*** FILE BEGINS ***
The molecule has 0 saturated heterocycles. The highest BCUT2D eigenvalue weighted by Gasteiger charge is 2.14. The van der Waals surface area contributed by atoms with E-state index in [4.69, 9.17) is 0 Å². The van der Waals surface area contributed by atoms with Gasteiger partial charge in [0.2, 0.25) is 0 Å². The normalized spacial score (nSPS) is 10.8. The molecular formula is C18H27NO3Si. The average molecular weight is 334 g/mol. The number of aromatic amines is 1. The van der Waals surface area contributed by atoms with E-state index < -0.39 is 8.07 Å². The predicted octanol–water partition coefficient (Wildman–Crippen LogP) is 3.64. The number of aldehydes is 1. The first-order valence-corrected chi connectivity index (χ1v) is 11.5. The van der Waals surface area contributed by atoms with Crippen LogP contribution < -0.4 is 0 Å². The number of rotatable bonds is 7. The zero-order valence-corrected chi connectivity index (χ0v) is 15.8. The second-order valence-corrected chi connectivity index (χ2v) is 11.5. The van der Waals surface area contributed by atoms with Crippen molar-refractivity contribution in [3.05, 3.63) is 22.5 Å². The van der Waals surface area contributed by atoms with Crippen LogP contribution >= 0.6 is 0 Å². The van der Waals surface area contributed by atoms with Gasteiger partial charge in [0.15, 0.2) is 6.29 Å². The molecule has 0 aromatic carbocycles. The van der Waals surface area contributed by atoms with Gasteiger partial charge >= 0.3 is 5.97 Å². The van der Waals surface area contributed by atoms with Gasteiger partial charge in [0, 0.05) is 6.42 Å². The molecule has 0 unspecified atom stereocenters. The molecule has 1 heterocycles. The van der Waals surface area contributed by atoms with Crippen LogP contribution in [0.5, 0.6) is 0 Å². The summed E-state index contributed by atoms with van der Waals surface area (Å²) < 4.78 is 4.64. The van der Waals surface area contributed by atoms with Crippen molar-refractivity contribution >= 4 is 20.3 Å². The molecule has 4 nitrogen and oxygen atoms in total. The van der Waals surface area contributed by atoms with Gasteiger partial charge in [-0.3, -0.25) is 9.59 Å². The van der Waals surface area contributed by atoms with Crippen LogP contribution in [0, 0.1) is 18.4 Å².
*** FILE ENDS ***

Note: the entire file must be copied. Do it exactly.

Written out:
The molecule has 0 saturated heterocycles. The highest BCUT2D eigenvalue weighted by Gasteiger charge is 2.14. The van der Waals surface area contributed by atoms with E-state index in [4.69, 9.17) is 0 Å². The van der Waals surface area contributed by atoms with Gasteiger partial charge in [0.2, 0.25) is 0 Å². The normalized spacial score (nSPS) is 10.8. The molecular formula is C18H27NO3Si. The average molecular weight is 334 g/mol. The number of aromatic amines is 1. The van der Waals surface area contributed by atoms with E-state index < -0.39 is 8.07 Å². The predicted octanol–water partition coefficient (Wildman–Crippen LogP) is 3.64. The number of aldehydes is 1. The first-order valence-corrected chi connectivity index (χ1v) is 11.5. The van der Waals surface area contributed by atoms with Crippen LogP contribution < -0.4 is 0 Å². The number of rotatable bonds is 7. The zero-order valence-corrected chi connectivity index (χ0v) is 15.8. The second-order valence-corrected chi connectivity index (χ2v) is 11.5. The van der Waals surface area contributed by atoms with Crippen molar-refractivity contribution in [3.05, 3.63) is 22.5 Å². The van der Waals surface area contributed by atoms with Crippen LogP contribution >= 0.6 is 0 Å². The van der Waals surface area contributed by atoms with Gasteiger partial charge in [0.15, 0.2) is 6.29 Å². The molecule has 0 aromatic carbocycles. The van der Waals surface area contributed by atoms with Gasteiger partial charge >= 0.3 is 5.97 Å². The van der Waals surface area contributed by atoms with Gasteiger partial charge in [0, 0.05) is 6.42 Å². The molecule has 0 unspecified atom stereocenters. The molecule has 1 heterocycles. The van der Waals surface area contributed by atoms with Crippen LogP contribution in [0.5, 0.6) is 0 Å². The summed E-state index contributed by atoms with van der Waals surface area (Å²) < 4.78 is 4.64. The van der Waals surface area contributed by atoms with Crippen molar-refractivity contribution >= 4 is 20.3 Å². The molecule has 4 nitrogen and oxygen atoms in total. The van der Waals surface area contributed by atoms with Gasteiger partial charge in [-0.3, -0.25) is 9.59 Å². The van der Waals surface area contributed by atoms with Crippen LogP contribution in [0, 0.1) is 18.4 Å².